All 201 patients underwent HRCT scans with a 1-second scanning time with 1-mm sections and 10-mm intervals from the lung apex to base. The scans included both lungs in the field of view. Each HRCT scan was reviewed independently by two experienced thoracic radiologists blinded to the clinical data before the therapeutic interventions. One hundred and fifty-eight (78.6%) patients with radiographic features of interstitial abnormalities were included in the pSS-ILD group, and the remaining patients were classified in the pSS without ILD group. The HRCT patterns were obtained and recorded by experienced thoracic radiologists according to the classification of idiopathic pulmonary interstitial pneumonias (IIPs) (11). The interobserver correlation was good. The kappa value was 0.83.
One hundred and three (65%) pSS-ILD patients underwent percutaneous lung biopsy or bronchoscopy, including bronchoalveolar lavage total cell counts and cell differentials and transbronchial lung biopsy. Five (3%) pSS-ILD patients received surgical lung biopsies. In these patients, the pathological diagnoses were NSIP in three patients and LIP in two patients.
Pulmonary function tests
Pulmonary function tests performed according to the guidelines. For each patient, we recorded the partial pressure of arterial oxygen (PaO2), partial pressure of arterial carbon dioxide (PaCO2), forced vital capacity (FVC), forced expired volume in the first second (FEV1), residual volume, and total lung capacity (TLC). Moreover, each patient underwent measurements of the maximal expiratory flow after 25% to 75% of the FVC remains to be exhaled (MEF25-75). In addition, we measured the diffusing capacity of the lung for carbon monoxide (DLCO). The DLCO adjusted for alveolar volume using the single-breath method, with the values corrected for the present hemoglobin values. Small airway obstruction on pulmonary function tests represents that MEF25 and MEF50 were lower than 80% predicted, while PEF and MEF75 were at normal range.
Pulmonary hypertension (PH) measurements
PH was defined by a systolic arterial pulmonary pressure ≥50 mmHg, as estimated by the tricuspid regurgitant flow on echocardiography (12). Pulmonary thromboembolism was excluded by computed tomography pulmonary angiography.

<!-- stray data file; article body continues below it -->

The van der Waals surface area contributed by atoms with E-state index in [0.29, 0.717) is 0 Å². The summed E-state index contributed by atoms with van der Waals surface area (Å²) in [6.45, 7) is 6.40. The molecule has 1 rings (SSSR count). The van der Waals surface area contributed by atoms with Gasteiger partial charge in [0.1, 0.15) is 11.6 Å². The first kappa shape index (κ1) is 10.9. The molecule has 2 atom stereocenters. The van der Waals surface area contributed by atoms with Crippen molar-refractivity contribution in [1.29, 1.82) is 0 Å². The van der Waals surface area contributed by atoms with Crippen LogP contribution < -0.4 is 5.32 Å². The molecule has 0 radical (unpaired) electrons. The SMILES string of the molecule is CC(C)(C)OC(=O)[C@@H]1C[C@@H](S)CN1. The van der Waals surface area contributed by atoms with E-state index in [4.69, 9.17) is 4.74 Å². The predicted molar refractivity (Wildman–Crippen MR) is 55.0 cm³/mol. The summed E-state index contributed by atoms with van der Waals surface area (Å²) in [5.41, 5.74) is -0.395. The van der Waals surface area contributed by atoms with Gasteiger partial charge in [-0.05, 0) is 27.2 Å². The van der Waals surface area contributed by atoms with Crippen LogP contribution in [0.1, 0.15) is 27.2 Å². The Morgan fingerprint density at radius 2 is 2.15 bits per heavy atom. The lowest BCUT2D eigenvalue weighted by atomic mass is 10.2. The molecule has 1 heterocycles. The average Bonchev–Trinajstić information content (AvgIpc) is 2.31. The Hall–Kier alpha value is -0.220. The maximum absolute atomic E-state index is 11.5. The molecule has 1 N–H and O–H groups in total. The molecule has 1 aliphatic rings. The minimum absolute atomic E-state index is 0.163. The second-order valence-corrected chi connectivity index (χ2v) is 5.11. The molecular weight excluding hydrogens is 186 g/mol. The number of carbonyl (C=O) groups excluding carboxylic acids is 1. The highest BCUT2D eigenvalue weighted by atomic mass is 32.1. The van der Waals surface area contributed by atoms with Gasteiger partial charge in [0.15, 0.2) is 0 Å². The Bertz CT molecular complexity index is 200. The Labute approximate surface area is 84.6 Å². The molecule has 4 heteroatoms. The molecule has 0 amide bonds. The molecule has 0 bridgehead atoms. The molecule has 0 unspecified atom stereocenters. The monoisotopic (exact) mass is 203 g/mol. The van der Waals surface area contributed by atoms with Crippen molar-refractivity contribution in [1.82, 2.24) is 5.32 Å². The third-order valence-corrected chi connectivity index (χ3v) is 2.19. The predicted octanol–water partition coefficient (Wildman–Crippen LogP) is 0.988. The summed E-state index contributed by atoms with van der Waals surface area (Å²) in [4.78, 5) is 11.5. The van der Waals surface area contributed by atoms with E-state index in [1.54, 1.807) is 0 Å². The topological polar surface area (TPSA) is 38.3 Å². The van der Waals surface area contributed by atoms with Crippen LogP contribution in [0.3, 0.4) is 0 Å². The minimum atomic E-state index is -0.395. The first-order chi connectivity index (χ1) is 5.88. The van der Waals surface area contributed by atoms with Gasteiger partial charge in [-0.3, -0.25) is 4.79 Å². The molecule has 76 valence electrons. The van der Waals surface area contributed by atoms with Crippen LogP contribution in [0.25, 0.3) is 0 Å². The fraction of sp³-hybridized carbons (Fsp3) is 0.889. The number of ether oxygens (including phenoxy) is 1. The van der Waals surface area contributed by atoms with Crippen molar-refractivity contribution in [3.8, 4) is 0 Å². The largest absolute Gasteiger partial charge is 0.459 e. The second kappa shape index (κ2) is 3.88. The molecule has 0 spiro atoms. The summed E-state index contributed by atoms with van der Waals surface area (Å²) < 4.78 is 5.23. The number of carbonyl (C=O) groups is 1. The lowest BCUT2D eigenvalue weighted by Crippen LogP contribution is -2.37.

Patients’ characteristics, clinical symptoms, serum serologic test results and radiographic patterns were reported as the mean ± standard deviation (SD) or as frequency counts and percentages. Comparisons between groups were made using the t-test, χ2 test, or Fisher exact test, as appropriate. All P-values corresponded to two-sided tests, and statistical significance defined by a P value less than 0.05. All analyses were performed with SPSS statistical software (version 17.0). Logistic regressions were used to test the effect of potentially influencing variables on lung involvement. Each outcome was analyzed separately. First, dependent variables were tested individually in simple regressions. Next, variables with P values ≤0.1 were entered into a multiple logistic regression analysis to provide adjusted estimations of the odds ratio (OR). The estimate sample size was calculate that is 20 times as much as the independent variable.
Demographic and clinical characteristics
Of all, the prevalence of pSS with ILD was 78.6% (158/201). The pSS patients with ILD were more likely to be male, older and smokers than the pSS patients without ILD (Table 1). All of the pSS patients with ILD had respiratory syndromes, including dry cough and dyspnea on exertion. There were no differences in the symptoms and signs of multiorgan involvement between the two groups. In addition, no significant difference in PH was found between the two groups.